A recent Wikistrat simulation (full disclosure: I am a senior analyst with Wikistrat, although I did not work on this project) investigated the future of the People’s Liberation Army-Navy. In particular, the report (written by David K. Schneider) examined China’s effort to establish control over the East Asian littoral (A2/AD and amphibious capabilities) and to establish a presence in the Indian Ocean.
Readers of The Diplomat will recognize familiar notes in the report’s discussion of the PLAN’s A2/AD efforts. The more interesting question evoked by Schneider is this: Can the PLAN make the Indian Ocean Chinese? Chinese growth depends on access to the Indian Ocean, from whence the PRC gets much of its energy and a large proportion of its natural resources. China has spent much of its economic and diplomatic capital on building relationships in the region, from Pakistan to Africa. However, the Indian Navy has the capacity to pose a critical threat to Chinese access. With a large fleet and local bases, India can threaten Chinese control of the Indian Ocean at its leisure.
The report also examined China’s relationship with Russia, which remains important for access to technology and expertise. Traditionally the junior partner in this relationship, the increasing size, sophistication, and range of the PLAN should tip the scales in the next few years. Schneider also emphasized the role that political coordination between Moscow and Beijing could improve the PLAN’s prospects for strategic action.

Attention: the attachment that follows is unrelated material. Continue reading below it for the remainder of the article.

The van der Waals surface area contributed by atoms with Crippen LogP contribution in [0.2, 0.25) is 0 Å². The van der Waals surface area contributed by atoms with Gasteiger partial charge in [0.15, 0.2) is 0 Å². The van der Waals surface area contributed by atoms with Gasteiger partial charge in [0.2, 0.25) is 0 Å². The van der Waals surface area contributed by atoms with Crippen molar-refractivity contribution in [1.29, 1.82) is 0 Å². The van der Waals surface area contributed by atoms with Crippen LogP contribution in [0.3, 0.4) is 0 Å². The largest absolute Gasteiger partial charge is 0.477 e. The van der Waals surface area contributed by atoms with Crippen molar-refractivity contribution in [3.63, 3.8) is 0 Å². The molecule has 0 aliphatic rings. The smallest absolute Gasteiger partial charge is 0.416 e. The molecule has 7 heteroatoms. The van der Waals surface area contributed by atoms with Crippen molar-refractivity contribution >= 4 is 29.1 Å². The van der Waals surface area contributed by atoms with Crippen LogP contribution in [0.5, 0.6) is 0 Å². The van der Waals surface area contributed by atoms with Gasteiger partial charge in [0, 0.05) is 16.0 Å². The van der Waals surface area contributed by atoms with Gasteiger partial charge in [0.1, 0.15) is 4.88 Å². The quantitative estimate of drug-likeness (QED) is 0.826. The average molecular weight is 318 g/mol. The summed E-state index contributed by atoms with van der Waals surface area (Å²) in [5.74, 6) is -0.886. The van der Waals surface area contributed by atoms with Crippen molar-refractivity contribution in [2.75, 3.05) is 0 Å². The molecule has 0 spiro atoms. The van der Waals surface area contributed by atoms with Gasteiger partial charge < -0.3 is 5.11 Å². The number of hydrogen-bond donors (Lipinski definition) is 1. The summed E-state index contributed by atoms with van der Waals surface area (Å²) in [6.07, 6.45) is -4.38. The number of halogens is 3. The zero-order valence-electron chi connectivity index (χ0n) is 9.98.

Perhaps most interesting, the report identifies several key caveats that underlie China’s effort to build a world-class navy. These include the health of long-term collaboration with Russia, the ability of the Chinese national innovation system to deliver advanced technology, the overall health of the Chinese economy, and the ability of the Chinese Communist Party and the PLAN to work well with one another. Of these, the first and the third pose the greatest concern; significant economic problems could severely crimp China’s effort at naval expansion, and a deterioration (for whatever reason) of relations with Russia would leave China in a very, very lonely place.
To this I would add the inherent positionality of naval affairs. The power of China’s navy depends directly on the strength of its competitors. If Chinese naval growth continues to inspire India, Japan, and the Southeast Asian countries to expand their own fleets, then Beijing has spent a lot of money for little relative gain. Although the comparison between the PRC and Wilhelmine Germany has been overdone, it’s nevertheless worth noting that Germany built a remarkable fleet that succeeded only in creating enemies, and in spurring foreign naval construction.